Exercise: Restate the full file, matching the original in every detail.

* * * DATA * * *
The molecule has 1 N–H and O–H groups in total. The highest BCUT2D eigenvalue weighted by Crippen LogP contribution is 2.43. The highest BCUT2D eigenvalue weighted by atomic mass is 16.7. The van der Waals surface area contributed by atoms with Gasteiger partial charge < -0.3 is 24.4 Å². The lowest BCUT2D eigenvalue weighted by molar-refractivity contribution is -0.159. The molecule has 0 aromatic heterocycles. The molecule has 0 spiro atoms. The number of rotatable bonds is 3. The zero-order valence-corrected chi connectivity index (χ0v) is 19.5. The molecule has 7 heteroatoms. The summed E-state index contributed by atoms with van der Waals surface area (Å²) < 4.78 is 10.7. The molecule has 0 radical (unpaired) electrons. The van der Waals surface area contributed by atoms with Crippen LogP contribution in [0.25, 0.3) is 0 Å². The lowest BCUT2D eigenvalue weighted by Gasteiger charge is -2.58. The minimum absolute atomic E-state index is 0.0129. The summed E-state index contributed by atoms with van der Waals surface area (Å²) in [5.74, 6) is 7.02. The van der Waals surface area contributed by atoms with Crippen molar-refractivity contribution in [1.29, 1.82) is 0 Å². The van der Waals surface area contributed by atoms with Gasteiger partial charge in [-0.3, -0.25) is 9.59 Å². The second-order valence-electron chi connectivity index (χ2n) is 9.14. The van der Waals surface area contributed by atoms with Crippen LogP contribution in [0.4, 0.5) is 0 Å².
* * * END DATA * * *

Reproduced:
The molecule has 1 N–H and O–H groups in total. The highest BCUT2D eigenvalue weighted by Crippen LogP contribution is 2.43. The highest BCUT2D eigenvalue weighted by atomic mass is 16.7. The van der Waals surface area contributed by atoms with Gasteiger partial charge < -0.3 is 24.4 Å². The lowest BCUT2D eigenvalue weighted by molar-refractivity contribution is -0.159. The molecule has 0 aromatic heterocycles. The molecule has 0 spiro atoms. The number of rotatable bonds is 3. The zero-order valence-corrected chi connectivity index (χ0v) is 19.5. The molecule has 7 heteroatoms. The summed E-state index contributed by atoms with van der Waals surface area (Å²) < 4.78 is 10.7. The molecule has 0 radical (unpaired) electrons. The van der Waals surface area contributed by atoms with Crippen LogP contribution in [0.25, 0.3) is 0 Å². The lowest BCUT2D eigenvalue weighted by Gasteiger charge is -2.58. The minimum absolute atomic E-state index is 0.0129. The summed E-state index contributed by atoms with van der Waals surface area (Å²) in [5.74, 6) is 7.02. The van der Waals surface area contributed by atoms with Crippen molar-refractivity contribution in [1.29, 1.82) is 0 Å². The van der Waals surface area contributed by atoms with Gasteiger partial charge in [-0.3, -0.25) is 9.59 Å². The second-order valence-electron chi connectivity index (χ2n) is 9.14. The van der Waals surface area contributed by atoms with Crippen LogP contribution in [0.4, 0.5) is 0 Å².